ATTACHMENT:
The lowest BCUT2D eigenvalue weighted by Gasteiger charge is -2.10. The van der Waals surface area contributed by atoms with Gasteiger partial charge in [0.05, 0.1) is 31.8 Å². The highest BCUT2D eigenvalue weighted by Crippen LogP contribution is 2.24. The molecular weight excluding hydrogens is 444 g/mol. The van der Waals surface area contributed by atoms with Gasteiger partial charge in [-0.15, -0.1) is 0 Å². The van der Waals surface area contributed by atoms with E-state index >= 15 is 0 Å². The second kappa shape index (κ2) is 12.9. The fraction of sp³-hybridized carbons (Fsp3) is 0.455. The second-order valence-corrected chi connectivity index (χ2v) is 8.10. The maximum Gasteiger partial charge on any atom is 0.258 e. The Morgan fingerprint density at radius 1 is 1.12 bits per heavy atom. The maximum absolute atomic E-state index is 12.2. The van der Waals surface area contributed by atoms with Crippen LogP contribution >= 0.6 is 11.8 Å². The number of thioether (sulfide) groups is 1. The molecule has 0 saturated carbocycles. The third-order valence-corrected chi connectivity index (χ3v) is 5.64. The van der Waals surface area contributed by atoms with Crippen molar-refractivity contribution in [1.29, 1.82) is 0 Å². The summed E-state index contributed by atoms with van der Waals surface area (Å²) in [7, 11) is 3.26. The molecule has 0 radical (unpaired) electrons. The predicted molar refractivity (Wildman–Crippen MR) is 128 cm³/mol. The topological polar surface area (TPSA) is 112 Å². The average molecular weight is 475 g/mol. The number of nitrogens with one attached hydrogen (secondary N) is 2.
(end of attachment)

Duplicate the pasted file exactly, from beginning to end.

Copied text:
The lowest BCUT2D eigenvalue weighted by Gasteiger charge is -2.10. The van der Waals surface area contributed by atoms with Gasteiger partial charge in [0.05, 0.1) is 31.8 Å². The highest BCUT2D eigenvalue weighted by Crippen LogP contribution is 2.24. The molecular weight excluding hydrogens is 444 g/mol. The van der Waals surface area contributed by atoms with Gasteiger partial charge in [-0.15, -0.1) is 0 Å². The van der Waals surface area contributed by atoms with E-state index >= 15 is 0 Å². The second kappa shape index (κ2) is 12.9. The fraction of sp³-hybridized carbons (Fsp3) is 0.455. The second-order valence-corrected chi connectivity index (χ2v) is 8.10. The maximum Gasteiger partial charge on any atom is 0.258 e. The Morgan fingerprint density at radius 1 is 1.12 bits per heavy atom. The maximum absolute atomic E-state index is 12.2. The van der Waals surface area contributed by atoms with Crippen LogP contribution >= 0.6 is 11.8 Å². The number of thioether (sulfide) groups is 1. The molecule has 0 saturated carbocycles. The third-order valence-corrected chi connectivity index (χ3v) is 5.64. The van der Waals surface area contributed by atoms with Crippen molar-refractivity contribution in [1.29, 1.82) is 0 Å². The summed E-state index contributed by atoms with van der Waals surface area (Å²) in [7, 11) is 3.26. The molecule has 0 radical (unpaired) electrons. The predicted molar refractivity (Wildman–Crippen MR) is 128 cm³/mol. The topological polar surface area (TPSA) is 112 Å². The average molecular weight is 475 g/mol. The number of nitrogens with one attached hydrogen (secondary N) is 2.